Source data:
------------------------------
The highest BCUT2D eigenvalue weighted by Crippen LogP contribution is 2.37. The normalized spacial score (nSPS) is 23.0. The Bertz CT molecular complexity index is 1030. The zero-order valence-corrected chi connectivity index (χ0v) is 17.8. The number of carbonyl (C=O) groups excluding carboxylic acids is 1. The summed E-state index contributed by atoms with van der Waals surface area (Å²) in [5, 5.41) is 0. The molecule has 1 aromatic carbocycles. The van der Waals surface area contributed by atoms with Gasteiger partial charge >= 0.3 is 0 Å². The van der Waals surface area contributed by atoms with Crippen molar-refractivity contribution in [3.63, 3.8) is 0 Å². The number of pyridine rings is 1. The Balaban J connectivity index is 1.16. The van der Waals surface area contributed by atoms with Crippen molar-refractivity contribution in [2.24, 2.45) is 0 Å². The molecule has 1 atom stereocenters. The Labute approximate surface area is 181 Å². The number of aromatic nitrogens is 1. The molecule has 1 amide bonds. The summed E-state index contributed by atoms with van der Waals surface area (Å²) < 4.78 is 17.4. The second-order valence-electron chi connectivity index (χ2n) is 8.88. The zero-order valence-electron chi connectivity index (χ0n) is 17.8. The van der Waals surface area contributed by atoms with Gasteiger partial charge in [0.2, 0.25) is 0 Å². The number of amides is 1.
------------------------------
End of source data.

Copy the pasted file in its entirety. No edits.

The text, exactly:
The highest BCUT2D eigenvalue weighted by Crippen LogP contribution is 2.37. The normalized spacial score (nSPS) is 23.0. The Bertz CT molecular complexity index is 1030. The zero-order valence-corrected chi connectivity index (χ0v) is 17.8. The number of carbonyl (C=O) groups excluding carboxylic acids is 1. The summed E-state index contributed by atoms with van der Waals surface area (Å²) in [5, 5.41) is 0. The molecule has 1 aromatic carbocycles. The van der Waals surface area contributed by atoms with Gasteiger partial charge >= 0.3 is 0 Å². The van der Waals surface area contributed by atoms with Crippen molar-refractivity contribution in [3.63, 3.8) is 0 Å². The number of pyridine rings is 1. The Balaban J connectivity index is 1.16. The van der Waals surface area contributed by atoms with Crippen molar-refractivity contribution in [2.24, 2.45) is 0 Å². The molecule has 1 atom stereocenters. The Labute approximate surface area is 181 Å². The number of aromatic nitrogens is 1. The molecule has 1 amide bonds. The summed E-state index contributed by atoms with van der Waals surface area (Å²) < 4.78 is 17.4. The second-order valence-electron chi connectivity index (χ2n) is 8.88. The zero-order valence-electron chi connectivity index (χ0n) is 17.8. The van der Waals surface area contributed by atoms with Gasteiger partial charge in [0.2, 0.25) is 0 Å². The number of amides is 1.